There is no massing of men with God.  When he speaks of gathered men, it is as a spiritual body, not a mass.

I have Orthodox friends who attack Kierkegaard’s individualism.  Perhaps there is something to attack there, perhaps not, but all too often their attack is that Kierkegaard’s overemphasis on the individual obscures our ties to one another and makes nonsense of Christian ecclesiology.  But I say, briefly, bearing MacDonald in mind, that Kierkegaard is not making nonsense of ecclesiology, but rather preparing the way for it, by making sure that we understand that there is no massing of men with God–and that the church is not a mass, but a spiritual body:  a qualitatively different thing.

The deep similarities between MacDonald and Kierkegaard deserve study.

Hamann and the Tradition

Hamann and the Traditon (Northwestern University Press) is just out.  My essay:  “Metaschematizing Socrates:  Hamann, Kierkegaard and Kant on the Value of the Enlightenment” is included.  The editor, Lisa Marie Anderson, did a nice job with the volume.  Lots of good stuff on Hamann—including especially an essay by my friend, John Betz, who is the Hamann guy (not that that’s all he is, by any means).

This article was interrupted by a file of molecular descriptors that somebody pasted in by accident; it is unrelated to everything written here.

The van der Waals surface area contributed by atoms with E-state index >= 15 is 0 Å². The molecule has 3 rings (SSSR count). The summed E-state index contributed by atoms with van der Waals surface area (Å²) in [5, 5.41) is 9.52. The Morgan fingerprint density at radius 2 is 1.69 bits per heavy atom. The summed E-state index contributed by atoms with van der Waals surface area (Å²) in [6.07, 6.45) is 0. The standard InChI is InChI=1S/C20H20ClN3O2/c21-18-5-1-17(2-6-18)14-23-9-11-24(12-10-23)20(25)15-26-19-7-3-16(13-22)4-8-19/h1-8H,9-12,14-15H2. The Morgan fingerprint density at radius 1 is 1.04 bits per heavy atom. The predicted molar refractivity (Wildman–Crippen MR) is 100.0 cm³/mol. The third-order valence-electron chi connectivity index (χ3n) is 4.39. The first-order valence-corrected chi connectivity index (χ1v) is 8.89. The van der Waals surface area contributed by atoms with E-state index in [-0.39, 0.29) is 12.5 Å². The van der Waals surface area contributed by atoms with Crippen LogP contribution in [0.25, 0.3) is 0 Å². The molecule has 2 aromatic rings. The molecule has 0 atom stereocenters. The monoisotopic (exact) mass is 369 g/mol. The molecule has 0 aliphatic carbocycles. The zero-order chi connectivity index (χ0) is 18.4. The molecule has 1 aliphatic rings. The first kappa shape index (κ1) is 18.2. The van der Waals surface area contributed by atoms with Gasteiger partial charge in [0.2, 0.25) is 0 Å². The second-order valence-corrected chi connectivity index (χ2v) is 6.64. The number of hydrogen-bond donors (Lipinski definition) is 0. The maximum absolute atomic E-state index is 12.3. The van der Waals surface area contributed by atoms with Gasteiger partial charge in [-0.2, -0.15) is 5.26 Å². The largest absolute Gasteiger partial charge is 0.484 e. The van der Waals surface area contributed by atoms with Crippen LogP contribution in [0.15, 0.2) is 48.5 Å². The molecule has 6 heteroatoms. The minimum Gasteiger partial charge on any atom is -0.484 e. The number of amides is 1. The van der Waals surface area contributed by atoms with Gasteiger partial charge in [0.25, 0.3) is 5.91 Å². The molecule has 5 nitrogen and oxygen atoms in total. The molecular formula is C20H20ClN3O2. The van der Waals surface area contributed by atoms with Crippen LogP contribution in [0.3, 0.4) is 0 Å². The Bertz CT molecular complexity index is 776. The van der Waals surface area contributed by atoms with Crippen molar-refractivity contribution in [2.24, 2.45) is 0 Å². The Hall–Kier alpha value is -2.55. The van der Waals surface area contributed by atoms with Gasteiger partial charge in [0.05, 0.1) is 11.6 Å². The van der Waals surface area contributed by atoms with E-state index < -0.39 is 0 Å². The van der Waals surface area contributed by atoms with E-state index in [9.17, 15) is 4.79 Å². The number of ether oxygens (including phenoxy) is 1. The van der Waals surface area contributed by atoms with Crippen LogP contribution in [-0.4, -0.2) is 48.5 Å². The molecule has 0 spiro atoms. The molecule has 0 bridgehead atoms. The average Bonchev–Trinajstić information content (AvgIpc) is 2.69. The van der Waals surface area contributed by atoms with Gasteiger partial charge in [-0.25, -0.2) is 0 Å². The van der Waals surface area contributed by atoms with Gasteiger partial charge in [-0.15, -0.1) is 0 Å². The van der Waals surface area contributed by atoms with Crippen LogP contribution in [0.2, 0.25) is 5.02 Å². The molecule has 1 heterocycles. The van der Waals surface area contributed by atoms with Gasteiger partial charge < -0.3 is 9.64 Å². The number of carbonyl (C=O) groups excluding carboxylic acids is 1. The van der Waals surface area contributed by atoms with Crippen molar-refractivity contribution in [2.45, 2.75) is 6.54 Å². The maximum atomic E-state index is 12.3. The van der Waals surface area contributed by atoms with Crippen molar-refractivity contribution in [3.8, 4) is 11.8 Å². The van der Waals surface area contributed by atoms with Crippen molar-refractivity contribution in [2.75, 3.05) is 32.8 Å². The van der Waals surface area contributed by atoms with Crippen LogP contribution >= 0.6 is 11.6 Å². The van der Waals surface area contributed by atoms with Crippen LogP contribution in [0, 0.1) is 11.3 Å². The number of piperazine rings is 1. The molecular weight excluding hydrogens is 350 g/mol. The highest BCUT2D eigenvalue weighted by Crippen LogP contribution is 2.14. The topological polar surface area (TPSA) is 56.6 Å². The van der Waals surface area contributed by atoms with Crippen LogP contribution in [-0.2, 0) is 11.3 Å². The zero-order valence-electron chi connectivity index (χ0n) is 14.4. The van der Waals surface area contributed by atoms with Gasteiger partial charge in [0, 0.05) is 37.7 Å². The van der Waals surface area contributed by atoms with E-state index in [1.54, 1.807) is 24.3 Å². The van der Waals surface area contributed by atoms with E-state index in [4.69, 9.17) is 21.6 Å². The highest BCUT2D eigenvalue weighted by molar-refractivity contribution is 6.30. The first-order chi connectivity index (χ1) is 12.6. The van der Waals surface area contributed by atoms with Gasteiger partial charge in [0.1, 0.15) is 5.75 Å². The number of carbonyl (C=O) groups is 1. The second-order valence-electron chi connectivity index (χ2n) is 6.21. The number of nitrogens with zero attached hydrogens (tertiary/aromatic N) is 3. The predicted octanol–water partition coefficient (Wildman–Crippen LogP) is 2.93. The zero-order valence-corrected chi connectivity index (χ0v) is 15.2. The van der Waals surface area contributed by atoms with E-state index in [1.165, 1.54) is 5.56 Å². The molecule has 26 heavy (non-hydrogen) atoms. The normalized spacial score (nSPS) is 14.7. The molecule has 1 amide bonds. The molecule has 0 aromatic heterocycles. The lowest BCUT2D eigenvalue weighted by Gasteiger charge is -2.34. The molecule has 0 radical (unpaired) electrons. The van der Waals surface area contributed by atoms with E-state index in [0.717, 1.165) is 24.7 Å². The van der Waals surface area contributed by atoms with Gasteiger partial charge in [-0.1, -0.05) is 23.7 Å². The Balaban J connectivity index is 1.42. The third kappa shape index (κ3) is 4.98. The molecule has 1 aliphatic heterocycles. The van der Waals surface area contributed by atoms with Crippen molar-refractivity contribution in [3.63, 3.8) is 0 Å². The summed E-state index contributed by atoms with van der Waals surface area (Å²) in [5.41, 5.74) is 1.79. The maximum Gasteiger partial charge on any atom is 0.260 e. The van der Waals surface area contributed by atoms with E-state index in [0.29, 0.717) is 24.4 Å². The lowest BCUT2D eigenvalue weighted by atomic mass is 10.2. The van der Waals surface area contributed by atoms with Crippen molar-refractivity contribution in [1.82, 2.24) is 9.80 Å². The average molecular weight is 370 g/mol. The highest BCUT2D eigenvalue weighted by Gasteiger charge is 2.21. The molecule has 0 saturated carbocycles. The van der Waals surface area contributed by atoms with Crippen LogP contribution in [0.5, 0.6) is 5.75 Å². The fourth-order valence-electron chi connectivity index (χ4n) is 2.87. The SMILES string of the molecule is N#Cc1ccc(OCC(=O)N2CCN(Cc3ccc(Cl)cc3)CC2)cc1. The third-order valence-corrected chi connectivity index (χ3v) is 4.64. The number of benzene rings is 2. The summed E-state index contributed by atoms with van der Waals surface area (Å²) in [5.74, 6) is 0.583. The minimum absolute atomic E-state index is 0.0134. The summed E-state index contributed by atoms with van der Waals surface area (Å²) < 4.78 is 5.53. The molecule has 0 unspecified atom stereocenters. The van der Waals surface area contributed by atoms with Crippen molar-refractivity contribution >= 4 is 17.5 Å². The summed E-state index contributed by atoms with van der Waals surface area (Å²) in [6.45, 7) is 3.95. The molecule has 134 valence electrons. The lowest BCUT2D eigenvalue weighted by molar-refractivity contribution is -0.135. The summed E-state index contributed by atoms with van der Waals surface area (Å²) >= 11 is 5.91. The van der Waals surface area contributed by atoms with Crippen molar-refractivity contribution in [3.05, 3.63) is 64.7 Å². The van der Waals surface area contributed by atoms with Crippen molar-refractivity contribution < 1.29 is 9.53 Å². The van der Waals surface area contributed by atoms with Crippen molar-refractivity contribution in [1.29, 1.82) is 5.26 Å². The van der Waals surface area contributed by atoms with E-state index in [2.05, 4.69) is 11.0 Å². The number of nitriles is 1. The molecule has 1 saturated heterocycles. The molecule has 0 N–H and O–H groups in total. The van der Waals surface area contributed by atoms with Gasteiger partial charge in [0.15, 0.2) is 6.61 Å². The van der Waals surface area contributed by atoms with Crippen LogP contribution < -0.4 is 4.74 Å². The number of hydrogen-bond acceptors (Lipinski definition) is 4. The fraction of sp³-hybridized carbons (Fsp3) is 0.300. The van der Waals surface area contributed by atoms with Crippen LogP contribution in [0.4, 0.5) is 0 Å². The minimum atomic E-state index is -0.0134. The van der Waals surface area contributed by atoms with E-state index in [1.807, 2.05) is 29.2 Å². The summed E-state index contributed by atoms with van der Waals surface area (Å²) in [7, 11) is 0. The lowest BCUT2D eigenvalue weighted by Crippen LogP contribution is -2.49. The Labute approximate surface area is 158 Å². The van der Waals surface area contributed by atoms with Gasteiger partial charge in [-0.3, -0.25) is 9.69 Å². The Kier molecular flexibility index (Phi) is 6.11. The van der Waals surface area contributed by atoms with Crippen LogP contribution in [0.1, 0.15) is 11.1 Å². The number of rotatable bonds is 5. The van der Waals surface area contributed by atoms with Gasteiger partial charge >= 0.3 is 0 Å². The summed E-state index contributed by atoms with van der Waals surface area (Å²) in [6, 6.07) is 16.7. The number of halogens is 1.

(I just noticed an annoying mistake in my paper, no doubt due to my faulty proofreading.  The final footnote should compare Socrates to St. John the Baptist, not to Saint Paul, as it does. )

Some Hesitant Thoughts after Mooney

I find what Ed has written very helpful, as I said.  One reason for that is because he clearly recognizes the difficulty of self-knowledge—that is, the conceptual difficulty about it (not the difficulty of acquiring it, although it is difficult to acquire).  Self-knowledge is not simply a species of information, information about myself.  Sure, there is lots of information about me, and lots of it I know (and some of it is hard to know, I need, e.g., doctors or x-rays to tell me about it), but none of that is what Socrates or Kierkegaard or Emerson calls on me to care about.  –In fact, Kierkegaard and Emerson signal this by ringing changes on the Delphic Commandment—“Choose yourself!” (Kierkegaard) and “Obey yourself!” (Emerson), distancing themselves deliberately from ‘know’ (without disavowing it).

As I see it, the difficulty (the conceptual difficulty) of self-knowledge reveals itself best when it is seen in the context of Perfectionism.  Now, although I am not quite a Moral Perfectionist of the Cavellian (Emersonian) sort, I am a Perfectionist.  (I suppose I could be called a Christian Perfectionist—of a Gregory-of-Nyssa sort.  Explaining that is a task for another day.)  And my Perfectionism can help itself to the “unattained but attainable self” structure that Cavell’s has.  Crucial to that structure is a form of self-involvement (in a non-pejorative sense) that can be described as knowing, as choosing and as obeying.  It can be described as discovery and as creativity.